For the last game of the regular season, the men’s basketball team faced off against the Haverford Fords at home on Saturday, Feb. 22. Entering the game 21-3, Hopkins was looking to grab another win before heading into the postseason.
The last time these two teams played was on Jan. 25 when sophomore guard Ethan Bartlett hit the game-winning shot in the last few seconds.
Senior forward Harry O’Neil explained how it felt to play in his last regular season game.
“It felt surreal,” he said. “The four years have flown by for me and it’s hard to fathom that that was the last time that I’ll ever play a regular season game in Goldfarb.”
Senior guard Mac Rowan also reflected on that moment.
“Because of my injury I was never able to play in a regular season game after my freshman year,” he said. “I felt some sadness that this would be my last memory on the floor in Goldfarb, but I was also grateful that I could spend that moment with a group of guys that I work with every day and who I love like family.”
The game started out tightly contested. After three minutes, Hopkins lead 10-9. But less than a minute later, Coach Loeffler brought in his bench unit, and the team began to pull away.
Bartlett started the run with a layup and a free throw. A layup from sophomore forward Chid Nnake, a three-pointer from junior guard Conner Delaney and a three-pointer from sophomore guard Braeden Johnson kept up the scoring.
When Haverford called a timeout with 14 minutes in the half, the score was 21-9. After the timeout, the Fords made a three-pointer off of an offensive rebound. Neither team could get a bucket for the next two and a half minutes until O’Neil nailed a three-pointer of his own to end the drought.
O’Neil talked about the team’s game plan.
“Haverford’s a really good team and they played us really tough at their place earlier in the season,” he said. “We felt confident offensively going in that we would get great shots, so we locked in defensively and our goal was to keep them under 60 points.”
The Blue Jays were on their way to achieving that goal. The teams traded baskets until Haverford brought the Jays’ lead to eight points with eight and a half minutes until halftime. Nnake scored a layup to once again to stretch the lead to double digits, and a string of consecutive three-point shots resulted in a score of 37-24 with four minutes in the half.
Haverford spent the next two minutes scoring unopposed until Hopkins only led by eight again. Hopkins took a timeout in hopes of dashing the Fords’ momentum. This worked, as Haverford didn’t score for the rest of the half. Unfortunately, Hopkins seemed to lose its momentum as well. Neither team scored until Delaney hit a free throw with 44 seconds left on the clock.
The half ended when Johnson sank a buzzer-beating three with two seconds to play. That shot brought the score to 41-29, a 12-point Hopkins lead.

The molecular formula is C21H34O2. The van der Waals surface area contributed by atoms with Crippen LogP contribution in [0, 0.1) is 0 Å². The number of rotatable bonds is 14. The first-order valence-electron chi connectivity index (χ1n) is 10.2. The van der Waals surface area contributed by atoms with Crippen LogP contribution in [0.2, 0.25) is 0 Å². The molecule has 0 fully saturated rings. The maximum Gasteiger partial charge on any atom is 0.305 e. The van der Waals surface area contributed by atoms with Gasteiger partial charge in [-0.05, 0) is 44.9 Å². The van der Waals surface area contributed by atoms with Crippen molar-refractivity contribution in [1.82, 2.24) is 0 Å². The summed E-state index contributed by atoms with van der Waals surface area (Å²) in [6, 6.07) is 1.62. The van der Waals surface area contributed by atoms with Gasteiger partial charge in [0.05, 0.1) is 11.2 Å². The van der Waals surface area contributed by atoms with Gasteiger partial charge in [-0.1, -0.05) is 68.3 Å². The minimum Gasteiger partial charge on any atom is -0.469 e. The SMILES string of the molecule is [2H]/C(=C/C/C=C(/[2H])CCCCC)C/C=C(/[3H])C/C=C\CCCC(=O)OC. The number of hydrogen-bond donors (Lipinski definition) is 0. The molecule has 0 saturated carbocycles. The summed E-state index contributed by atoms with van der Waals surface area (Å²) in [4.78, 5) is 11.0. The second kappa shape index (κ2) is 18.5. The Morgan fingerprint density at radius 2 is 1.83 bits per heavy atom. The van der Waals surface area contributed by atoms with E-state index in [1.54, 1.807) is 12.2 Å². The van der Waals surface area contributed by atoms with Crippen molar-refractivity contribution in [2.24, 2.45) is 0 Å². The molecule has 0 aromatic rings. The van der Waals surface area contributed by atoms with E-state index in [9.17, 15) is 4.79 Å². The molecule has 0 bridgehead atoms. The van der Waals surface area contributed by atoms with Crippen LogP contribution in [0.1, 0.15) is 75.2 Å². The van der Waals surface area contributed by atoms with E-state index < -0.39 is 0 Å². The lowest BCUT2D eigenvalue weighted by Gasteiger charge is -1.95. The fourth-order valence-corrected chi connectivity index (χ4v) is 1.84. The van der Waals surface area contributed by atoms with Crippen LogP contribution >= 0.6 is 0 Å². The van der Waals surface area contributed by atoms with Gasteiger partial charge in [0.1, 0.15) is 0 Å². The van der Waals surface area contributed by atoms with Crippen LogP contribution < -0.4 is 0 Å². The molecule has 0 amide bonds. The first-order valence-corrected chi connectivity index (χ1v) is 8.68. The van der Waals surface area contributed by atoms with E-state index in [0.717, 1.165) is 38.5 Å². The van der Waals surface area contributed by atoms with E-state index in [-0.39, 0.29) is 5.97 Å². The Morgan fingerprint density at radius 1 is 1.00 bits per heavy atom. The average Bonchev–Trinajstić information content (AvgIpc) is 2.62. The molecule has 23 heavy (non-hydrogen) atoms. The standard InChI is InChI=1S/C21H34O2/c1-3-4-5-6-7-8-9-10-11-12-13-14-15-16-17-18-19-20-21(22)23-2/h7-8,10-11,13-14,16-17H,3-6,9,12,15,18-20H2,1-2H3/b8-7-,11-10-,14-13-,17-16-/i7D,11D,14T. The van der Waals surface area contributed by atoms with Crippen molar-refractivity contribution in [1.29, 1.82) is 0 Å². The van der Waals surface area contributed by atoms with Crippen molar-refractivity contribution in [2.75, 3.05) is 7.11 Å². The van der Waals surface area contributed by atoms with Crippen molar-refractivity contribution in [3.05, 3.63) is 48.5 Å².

Eight seemed to be the magic number for Haverford this weekend, because they began the second half by once again bringing the Hopkins lead down to eight points. And once again, Nnake scored a layup to turn the tides.
Nnake and Delaney both followed with baskets from inside the paint, a change from the team’s usual offense which emphasizes the three-pointer. Whether this was an omen or an indication of a strategy change, it stuck for most of the second half. Hopkins didn’t hit a three-pointer until the last five minutes of the game.
However, it was clear that this shift was not indicative of a struggling Blue Jay offense. In fact, the lead never fell below 10 points for the rest of the game. The flurry of layups came primarily from O’Neil but also featured Bartlett and Nnake.
When sophomore forward Tom Quarry hit the team’s first three of the half with 4:49 left, Hopkins was already up by 11 points. Delaney followed with another three. Solid free throws from O’Neil, freshman guard Carson James, Rowan, and sophomore guard Alex Schachne finished out the game. Hopkins won 75-56.
Rowan looked forward to the postseason.
“We’re excited to be in the position we’re in but recognize there’s much more basketball to play. All year we’ve had the goal of going 1-0 each game, and it’s the same mindset we have going into the tournament,” he said.
Hopkins finished in second place in the Conference with a record of 22-3. In first place is Swarthmore who did not lose a single game this season. This was the Jays’ sixth straight victory against Haverford. This is a good sign as Hopkins will play the Fords again in the first round of the Centennial Conference Tournament on Friday, Feb. 4 at Swarthmore.
The two seniors reflected on their favorite memories with the team.
“My best memory so far has been winning the conference my sophomore year,” O’Neil said. “It was amazing to be able to send Kyle [Doran] and Jesse [Flannery] out with a ring and that was just such a special group of guys. Hopefully I’ve still got a couple more memories to make this year though that could supplant that one.”
Rowan felt similarly.
“By far and away my best memories have been spending time with my amazing teammates,” he said. “Even after learning I wouldn’t be able to join them on the court, they made me feel like family day in and day out. I can’t explain how much they mean to me.”